While it is near impossible to coax out a distinct image for a specific woman from the Bible, there is at least one staple that was common to them all—the ever-present olive. In fact, as we shall see, its importance endures to this very day.
Outside the store, simple iron shelves held two rows of terra cotta pots, each pot containing a miniature olive tree. Less than a foot tall, the tiny trees were placed to catch the pedestrian’s eye. Pruned in the manner of Provence, every tree bore six to eight bright green olives—intriguing that such young trees produced fruit.
Certain varieties of olive trees do well in containers. Likely the miniature olive trees in Provence were the Picholine cultivar, widely available in France. Dwarf varieties are very prolific with green fruit and produce a crop two or three seasons after planting. Full-sized olive trees usually bear fruit at the fifth year and reach full fruit production in seven to eight years, depending on the care given the tree and whether grew from seed or from cutting.
Olives—green, brown, black, stuffed with garlic, combined in tapenade—delicious in many ways, are secondary in importance to olive oil. From earliest record, it is oil that has been prized more than the fruit. For cooking, flavoring, lighting, healing, offering and anointing, olive oil has an incomparable history. From the time of ancient Israel up to now, olive trees remain “the most important oil-producing plant in the world.”
Native to the Mediterranean basin, olive trees grow best on rocky, well-drained soil in sunny climates. Olive trees flourish in parts of Africa, Arabia, France, Spain, Asia, and in the United States, in California and Texas, as well as others. Olive trees can live for hundreds of years, accounting for the fact that family groves pass from one generation to another. It is said that olive trees have been around for thousands of years and that some of the olive trees in the Garden of Gethsemane date back to the time of Christ.  Historian Oded Borowski states that olive pits (seeds) have been found dating back to 4000 years BCE.
Olive trees can be grown from seed (pits) but more successfully from cutting, potting and planting the shoots that spring up around an established tree. Psalm 128 likens children around a family table to healthy olive shoots ringing the parent tree. It is difficult to kill an olive tree by cutting it down because new sprouts arise from the roots of the stump. Isaiah probably had the olive tree in mind when he prophesied “There shall come forth a Rod from the stem of Jesse, and a Branch shall grow out of his roots” (Isaiah 11:1).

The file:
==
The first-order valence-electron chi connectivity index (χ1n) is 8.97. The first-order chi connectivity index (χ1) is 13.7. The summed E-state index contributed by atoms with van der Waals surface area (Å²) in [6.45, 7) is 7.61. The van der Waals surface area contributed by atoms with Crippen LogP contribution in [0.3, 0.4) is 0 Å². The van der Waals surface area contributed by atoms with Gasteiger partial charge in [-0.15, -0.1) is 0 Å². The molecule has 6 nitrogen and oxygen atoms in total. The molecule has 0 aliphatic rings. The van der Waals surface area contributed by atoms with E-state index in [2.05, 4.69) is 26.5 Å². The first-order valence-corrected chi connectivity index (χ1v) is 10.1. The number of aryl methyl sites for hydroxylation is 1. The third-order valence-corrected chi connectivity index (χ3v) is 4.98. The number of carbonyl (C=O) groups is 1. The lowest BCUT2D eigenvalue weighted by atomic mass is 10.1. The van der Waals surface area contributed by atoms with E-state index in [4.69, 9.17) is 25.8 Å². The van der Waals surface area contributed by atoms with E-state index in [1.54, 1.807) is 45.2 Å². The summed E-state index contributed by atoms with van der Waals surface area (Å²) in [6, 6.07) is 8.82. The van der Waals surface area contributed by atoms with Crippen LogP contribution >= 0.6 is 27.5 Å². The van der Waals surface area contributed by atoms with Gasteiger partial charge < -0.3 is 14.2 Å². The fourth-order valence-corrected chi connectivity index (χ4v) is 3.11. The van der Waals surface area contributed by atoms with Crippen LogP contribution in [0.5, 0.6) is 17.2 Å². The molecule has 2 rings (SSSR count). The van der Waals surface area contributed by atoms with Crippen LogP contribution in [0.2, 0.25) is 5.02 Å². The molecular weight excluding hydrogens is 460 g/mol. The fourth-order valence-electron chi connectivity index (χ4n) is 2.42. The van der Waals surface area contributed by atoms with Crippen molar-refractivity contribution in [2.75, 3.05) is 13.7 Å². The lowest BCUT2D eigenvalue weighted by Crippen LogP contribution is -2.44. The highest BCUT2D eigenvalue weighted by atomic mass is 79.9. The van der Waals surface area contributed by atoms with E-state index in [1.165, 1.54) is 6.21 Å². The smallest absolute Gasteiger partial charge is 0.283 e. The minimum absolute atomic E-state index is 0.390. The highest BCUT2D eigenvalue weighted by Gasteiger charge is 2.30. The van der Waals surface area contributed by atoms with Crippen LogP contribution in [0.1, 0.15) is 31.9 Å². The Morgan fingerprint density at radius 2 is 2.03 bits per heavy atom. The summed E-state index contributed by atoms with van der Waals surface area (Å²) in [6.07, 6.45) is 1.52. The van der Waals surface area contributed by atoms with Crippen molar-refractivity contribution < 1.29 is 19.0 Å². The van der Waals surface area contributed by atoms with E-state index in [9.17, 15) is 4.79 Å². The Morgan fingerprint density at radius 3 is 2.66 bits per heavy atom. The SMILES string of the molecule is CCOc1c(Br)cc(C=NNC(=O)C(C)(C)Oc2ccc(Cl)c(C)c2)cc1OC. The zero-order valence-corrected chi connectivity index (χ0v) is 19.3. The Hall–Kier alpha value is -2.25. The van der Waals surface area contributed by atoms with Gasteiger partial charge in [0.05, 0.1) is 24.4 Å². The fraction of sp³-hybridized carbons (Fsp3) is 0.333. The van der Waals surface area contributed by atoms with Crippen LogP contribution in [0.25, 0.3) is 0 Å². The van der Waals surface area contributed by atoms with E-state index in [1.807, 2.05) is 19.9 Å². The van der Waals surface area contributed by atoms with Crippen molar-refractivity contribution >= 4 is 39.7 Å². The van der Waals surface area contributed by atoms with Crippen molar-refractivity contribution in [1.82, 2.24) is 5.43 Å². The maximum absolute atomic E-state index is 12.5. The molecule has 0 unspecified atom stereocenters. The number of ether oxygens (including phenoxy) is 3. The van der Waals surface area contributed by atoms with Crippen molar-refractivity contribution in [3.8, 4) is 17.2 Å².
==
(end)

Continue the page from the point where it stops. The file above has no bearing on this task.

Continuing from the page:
Olive oil in a variety of bottles lined shelves at the front of the shop. Tables in the center displayed oil-based lotions, creams, and cubes of embossed soap. Elsewhere were cruets of glass and porcelain, painted coasters, posters and articles of olive wood—cutting boards, cooking spoons and bowls smooth as satin.
The olive tree is an evergreen with hard, durable, lovely-grained wood, pale yellow to green-brown. Artists prize olive wood for carving because of its swirled grain. (For an interesting video demonstrating modern woodworking with olive wood go to http://www.youtube.com/watch?v=MSkcKu8gmv8.) As olive trees age they take on a spirally, twisted growth pattern reflected in the grain. It is thought that the olive tree’s propensity to twist and spiral enables it to live so long. The tree turns away from the prevailing wind toward its less disturbed side. As the trunks twist they are less likely to break. This may or may not explain the gnarled, twisted appearance of old olive trees, but it’s an interesting supposition. Because the olive trees are important to the olive-oil industry, they are seldom cut down. Farmers prune them to improve productivity and remove dead trees from the groves. The wood from pruning and dead trees is sold to artists, as is explained in the video.
The book of Revelation states that a voice from heaven commands the rider of a black horse, “Do not harm the oil and the wine” (Rev. 6:5). Why was oil one of the two commodities protected in a time of global scarcity? In part 2 we’ll look at the importance of olive oil.—Mary Hendren
 http://www.eHow, “How Long Does It Take for an Olive Tree to Produce Fruit?”
 http://www.Olivetreegrowers.com, “Olive Trees, Yesterday and Today.”
 http://www.abc.net.au/news/2012-10-20/jerusalem-olive-trees-among-oldest-in-world/4324342, “Jerusalem olive trees among oldest in world.”
 Oded Borowski, Agriculture in Iron Age Israel (2009), p. 117.
Hello. I cant seem to find part 2 of the olive oil blog. Has it been uploaded yet?